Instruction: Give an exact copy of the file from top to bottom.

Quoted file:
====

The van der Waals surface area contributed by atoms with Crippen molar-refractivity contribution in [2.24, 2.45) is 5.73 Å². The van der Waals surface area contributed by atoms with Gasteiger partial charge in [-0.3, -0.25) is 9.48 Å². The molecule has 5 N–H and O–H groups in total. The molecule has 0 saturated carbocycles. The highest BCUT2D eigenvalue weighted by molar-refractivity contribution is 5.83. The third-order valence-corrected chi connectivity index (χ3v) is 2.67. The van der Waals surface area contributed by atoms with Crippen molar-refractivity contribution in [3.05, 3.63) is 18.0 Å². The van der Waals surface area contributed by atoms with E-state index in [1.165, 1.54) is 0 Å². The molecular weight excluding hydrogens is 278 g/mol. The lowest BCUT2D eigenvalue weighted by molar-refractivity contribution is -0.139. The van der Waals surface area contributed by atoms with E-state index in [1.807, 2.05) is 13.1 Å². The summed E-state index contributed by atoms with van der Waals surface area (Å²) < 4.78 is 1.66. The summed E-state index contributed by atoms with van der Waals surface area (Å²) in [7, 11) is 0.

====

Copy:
The van der Waals surface area contributed by atoms with Crippen molar-refractivity contribution in [2.24, 2.45) is 5.73 Å². The van der Waals surface area contributed by atoms with Gasteiger partial charge in [-0.3, -0.25) is 9.48 Å². The molecule has 5 N–H and O–H groups in total. The molecule has 0 saturated carbocycles. The highest BCUT2D eigenvalue weighted by molar-refractivity contribution is 5.83. The third-order valence-corrected chi connectivity index (χ3v) is 2.67. The van der Waals surface area contributed by atoms with Crippen molar-refractivity contribution in [3.05, 3.63) is 18.0 Å². The van der Waals surface area contributed by atoms with E-state index in [1.165, 1.54) is 0 Å². The molecular weight excluding hydrogens is 278 g/mol. The lowest BCUT2D eigenvalue weighted by molar-refractivity contribution is -0.139. The van der Waals surface area contributed by atoms with E-state index in [1.807, 2.05) is 13.1 Å². The summed E-state index contributed by atoms with van der Waals surface area (Å²) < 4.78 is 1.66. The summed E-state index contributed by atoms with van der Waals surface area (Å²) in [7, 11) is 0.